News & Events - 2013
Sizing up black carbon in snow
4 March 2013
modified from the stories written by Jane Palmer, CIRES and Jana Goldman, NOAA
It is well known that white snow reflects sunlight and that dark material absorbs it. When black carbon particles in the atmosphere are deposited in and on snow and ice, they change the balance of reflection and absorption. Theory says that the size of the black carbon particles matters. A given weight of larger particles tends to absorb less sunlight than the same weight of smaller particles, because the interior of a larger particle is "shaded" by its own surfaces. Thus, larger particles would have a smaller warming effect on snow. But until now, researchers haven't measured the size of those dark particles in snow, and models assumed that they were similar to their size in the atmosphere.
Using an innovative approach, scientists have for the first time measured the size of black carbon particles in snow, and unexpectedly found that they are larger than the size typically observed in the air. This discovery will help researchers better account for how black carbon changes the climate-related properties of a snowy landscape. The study "Black carbon aerosol size in snow" was published online this month in Nature's Scientific Reports journal.
"For the first time, we looked at the size of these particles in snow, and found that they can be larger than in the air. This surprised us even more once we calculated the possible change in the amount of light they would absorb," said the study's lead author Joshua Schwarz. "This is important for our understanding of how black carbon interacts with the atmosphere and how it can affect climate."
Black carbon is a byproduct of combustion, from sources such as vehicle engines and cook fires. The small particles are released into the atmosphere and return to the Earth's surface in rain, snow or by colliding with the ground.
Scientists identified several mechanisms that could explain how the black carbon particles end up larger when they are in the snow, including smaller particles sticking together in the air; larger particles being more likely to be deposited in snow; and larger particles being formed in fallen snow that undergoes temperature fluctuations. However, they hypothesize that more complex interactions of the black carbon and snowflakes could be also be involved, likely as the snow is forming in the atmosphere. The size of the black carbon in snow contains a "fingerprint" of these interactions, providing hope that it can help improve scientists' understanding of how the particles are removed from the air.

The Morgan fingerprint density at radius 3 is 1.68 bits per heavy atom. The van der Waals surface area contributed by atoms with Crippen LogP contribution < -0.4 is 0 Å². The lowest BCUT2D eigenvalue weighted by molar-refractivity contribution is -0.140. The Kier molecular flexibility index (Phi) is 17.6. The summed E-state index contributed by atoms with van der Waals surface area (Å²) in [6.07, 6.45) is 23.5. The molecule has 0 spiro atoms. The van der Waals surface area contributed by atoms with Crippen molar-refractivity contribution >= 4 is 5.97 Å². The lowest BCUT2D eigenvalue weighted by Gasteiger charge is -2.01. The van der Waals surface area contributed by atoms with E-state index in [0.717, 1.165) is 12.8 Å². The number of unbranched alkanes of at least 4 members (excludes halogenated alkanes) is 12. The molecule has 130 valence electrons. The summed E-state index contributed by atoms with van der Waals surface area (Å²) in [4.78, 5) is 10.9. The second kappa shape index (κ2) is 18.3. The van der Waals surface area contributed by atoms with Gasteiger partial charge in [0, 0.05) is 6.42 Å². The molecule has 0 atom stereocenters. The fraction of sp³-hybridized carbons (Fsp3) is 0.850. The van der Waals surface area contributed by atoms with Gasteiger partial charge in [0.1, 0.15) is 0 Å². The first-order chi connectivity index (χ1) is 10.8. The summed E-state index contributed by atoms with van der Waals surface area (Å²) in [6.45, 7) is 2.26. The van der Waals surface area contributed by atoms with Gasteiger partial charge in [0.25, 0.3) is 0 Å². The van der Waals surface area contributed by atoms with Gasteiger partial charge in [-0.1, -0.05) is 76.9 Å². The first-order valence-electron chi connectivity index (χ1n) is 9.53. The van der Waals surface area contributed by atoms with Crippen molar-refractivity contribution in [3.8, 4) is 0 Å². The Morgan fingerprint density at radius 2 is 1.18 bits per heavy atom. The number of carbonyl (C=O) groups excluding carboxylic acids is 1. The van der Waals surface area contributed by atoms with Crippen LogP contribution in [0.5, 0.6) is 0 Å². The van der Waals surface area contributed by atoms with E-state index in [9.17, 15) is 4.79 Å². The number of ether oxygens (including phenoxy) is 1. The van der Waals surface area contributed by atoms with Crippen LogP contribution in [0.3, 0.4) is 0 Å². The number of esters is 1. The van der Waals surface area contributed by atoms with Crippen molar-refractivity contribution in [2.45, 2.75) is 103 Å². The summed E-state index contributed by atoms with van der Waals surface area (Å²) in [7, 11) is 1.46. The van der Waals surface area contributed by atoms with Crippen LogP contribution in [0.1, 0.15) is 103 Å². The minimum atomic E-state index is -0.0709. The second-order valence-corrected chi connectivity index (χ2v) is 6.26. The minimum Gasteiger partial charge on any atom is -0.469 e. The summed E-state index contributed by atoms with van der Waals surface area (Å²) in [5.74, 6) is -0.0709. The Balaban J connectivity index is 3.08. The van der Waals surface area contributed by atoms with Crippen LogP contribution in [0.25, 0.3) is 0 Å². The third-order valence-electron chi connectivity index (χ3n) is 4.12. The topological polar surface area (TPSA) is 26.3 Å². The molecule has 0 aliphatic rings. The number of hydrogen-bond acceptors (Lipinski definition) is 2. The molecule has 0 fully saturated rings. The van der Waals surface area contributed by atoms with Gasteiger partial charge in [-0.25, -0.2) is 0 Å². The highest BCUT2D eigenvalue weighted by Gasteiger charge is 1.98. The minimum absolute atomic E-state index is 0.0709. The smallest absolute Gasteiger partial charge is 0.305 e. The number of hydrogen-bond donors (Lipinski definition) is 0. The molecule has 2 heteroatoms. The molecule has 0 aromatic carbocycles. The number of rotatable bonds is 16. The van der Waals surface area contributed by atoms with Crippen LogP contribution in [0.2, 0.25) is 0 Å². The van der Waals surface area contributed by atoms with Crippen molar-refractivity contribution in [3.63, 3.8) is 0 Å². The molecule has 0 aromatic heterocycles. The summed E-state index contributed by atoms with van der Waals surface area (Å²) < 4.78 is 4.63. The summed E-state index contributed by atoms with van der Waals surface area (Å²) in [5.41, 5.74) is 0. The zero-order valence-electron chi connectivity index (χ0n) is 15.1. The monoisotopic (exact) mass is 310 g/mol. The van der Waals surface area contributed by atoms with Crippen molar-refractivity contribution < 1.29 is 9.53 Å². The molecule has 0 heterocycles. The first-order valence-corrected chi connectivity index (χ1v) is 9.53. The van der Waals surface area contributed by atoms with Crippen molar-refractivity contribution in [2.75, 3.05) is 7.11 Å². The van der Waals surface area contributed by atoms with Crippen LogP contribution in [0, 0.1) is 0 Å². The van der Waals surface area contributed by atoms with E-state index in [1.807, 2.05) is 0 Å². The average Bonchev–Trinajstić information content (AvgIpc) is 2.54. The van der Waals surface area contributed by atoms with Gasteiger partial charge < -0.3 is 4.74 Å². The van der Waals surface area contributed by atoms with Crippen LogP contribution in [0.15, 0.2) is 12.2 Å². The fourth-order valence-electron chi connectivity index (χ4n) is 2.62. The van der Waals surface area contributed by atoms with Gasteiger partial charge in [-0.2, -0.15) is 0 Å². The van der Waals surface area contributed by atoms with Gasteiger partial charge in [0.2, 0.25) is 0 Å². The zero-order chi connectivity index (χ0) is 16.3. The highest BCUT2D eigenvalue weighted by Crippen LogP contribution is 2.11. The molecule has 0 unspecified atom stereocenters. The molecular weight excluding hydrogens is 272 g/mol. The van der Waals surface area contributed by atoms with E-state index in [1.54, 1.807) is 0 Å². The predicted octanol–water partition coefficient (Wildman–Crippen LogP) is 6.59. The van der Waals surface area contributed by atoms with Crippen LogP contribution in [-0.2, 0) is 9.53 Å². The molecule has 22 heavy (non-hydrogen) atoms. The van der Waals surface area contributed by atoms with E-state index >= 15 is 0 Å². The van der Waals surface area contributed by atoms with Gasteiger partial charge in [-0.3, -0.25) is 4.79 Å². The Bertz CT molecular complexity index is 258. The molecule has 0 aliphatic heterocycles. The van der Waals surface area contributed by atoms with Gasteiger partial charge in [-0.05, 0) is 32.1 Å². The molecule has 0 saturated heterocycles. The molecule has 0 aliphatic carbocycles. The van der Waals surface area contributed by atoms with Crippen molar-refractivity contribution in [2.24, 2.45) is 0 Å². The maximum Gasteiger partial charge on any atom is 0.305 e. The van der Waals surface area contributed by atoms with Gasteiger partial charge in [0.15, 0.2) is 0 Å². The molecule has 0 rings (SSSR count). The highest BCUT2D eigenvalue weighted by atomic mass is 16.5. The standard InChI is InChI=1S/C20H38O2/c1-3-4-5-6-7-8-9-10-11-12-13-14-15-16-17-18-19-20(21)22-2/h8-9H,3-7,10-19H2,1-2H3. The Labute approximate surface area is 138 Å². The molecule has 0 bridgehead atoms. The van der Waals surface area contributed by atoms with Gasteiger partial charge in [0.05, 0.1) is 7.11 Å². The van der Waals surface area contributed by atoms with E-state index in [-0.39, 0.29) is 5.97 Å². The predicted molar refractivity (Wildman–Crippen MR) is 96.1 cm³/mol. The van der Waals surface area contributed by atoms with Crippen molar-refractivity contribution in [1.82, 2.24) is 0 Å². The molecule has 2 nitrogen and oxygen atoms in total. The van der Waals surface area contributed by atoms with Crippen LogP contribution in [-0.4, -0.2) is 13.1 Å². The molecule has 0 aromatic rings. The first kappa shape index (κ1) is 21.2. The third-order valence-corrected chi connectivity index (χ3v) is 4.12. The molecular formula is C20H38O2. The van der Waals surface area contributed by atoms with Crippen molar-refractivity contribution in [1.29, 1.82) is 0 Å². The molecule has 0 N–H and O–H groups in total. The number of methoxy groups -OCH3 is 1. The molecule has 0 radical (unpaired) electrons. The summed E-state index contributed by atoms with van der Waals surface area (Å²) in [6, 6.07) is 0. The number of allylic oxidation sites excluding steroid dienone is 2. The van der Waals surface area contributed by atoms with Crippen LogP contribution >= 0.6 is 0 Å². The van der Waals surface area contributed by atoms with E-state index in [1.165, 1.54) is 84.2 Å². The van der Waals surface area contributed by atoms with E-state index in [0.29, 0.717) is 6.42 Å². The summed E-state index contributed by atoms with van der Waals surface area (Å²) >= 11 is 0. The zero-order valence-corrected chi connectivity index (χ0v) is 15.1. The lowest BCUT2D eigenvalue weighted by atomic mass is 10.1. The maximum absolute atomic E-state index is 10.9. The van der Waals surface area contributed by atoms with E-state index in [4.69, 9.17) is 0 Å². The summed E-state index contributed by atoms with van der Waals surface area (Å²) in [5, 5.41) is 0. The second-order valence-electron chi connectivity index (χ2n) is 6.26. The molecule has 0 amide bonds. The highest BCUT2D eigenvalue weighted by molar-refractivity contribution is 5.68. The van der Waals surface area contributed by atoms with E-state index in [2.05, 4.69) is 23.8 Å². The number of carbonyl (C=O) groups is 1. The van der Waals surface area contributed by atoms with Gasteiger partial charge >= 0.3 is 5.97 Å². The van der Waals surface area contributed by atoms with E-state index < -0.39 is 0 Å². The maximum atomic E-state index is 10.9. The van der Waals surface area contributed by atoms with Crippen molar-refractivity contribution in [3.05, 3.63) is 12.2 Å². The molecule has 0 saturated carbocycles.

To measure the size of black carbon particles – often referred to as "soot particles" – in the snow, researchers from NOAA, CIRES and STC used an instrument known as the Single Particle Soot Photometer (SP2). The SP2 is an innovative instrument that has flown aboard research aircraft and can determine the size of black carbon particles in the atmosphere. To measure black carbon particle size in snow, however, the scientists developed a method to apply the SP2 to measuring size in liquid samples (melted snow, for instance).
The researchers based their findings on snow samples gathered in Colorado, but also saw indications of the large black carbon sizes in snow from remote Arctic regions. Therefore, the researchers reason that formation of larger soot particles could happen over large regions of the globe.
While the scientists note that the climate warming due to black carbon in snow could currently be underestimated, they add that further work is needed to refine the estimate of 30 percent. "This piece of the puzzle opens the door to many questions," says Schwarz. "A next step is to pin down the implications for climate and understanding of black carbon removal from the air by snow."
J. Schwarz, R. S. Gao, A. E. Perring, J. R. Spackman, and D. W. Fahey, Black carbon aerosol size in snow Scientific Reports, doi:10.1038/srep01356, 2013.
The effect of anthropogenic black carbon (BC) aerosol on snow is of enduring interest due to its consequences for climate forcing. Until now, too little attention has been focused on BC's size in snow, an important parameter affecting BC light absorption in snow. Here we present first observations of this parameter, revealing that BC can be shifted to larger sizes in snow than are typically seen in the atmosphere, in part due to the processes associated with BC removal from the atmosphere. Mie theory analysis indicates a corresponding reduction in BC absorption in snow of 40%, making BC size in snow the dominant source of uncertainty in BC's absorption properties for calculations of BC's snow albedo climate forcing. The shift reduces estimated BC global mean snow forcing by 30%, and has scientific implications for our understanding of snow albedo and the processing of atmospheric BC aerosol in snowfall.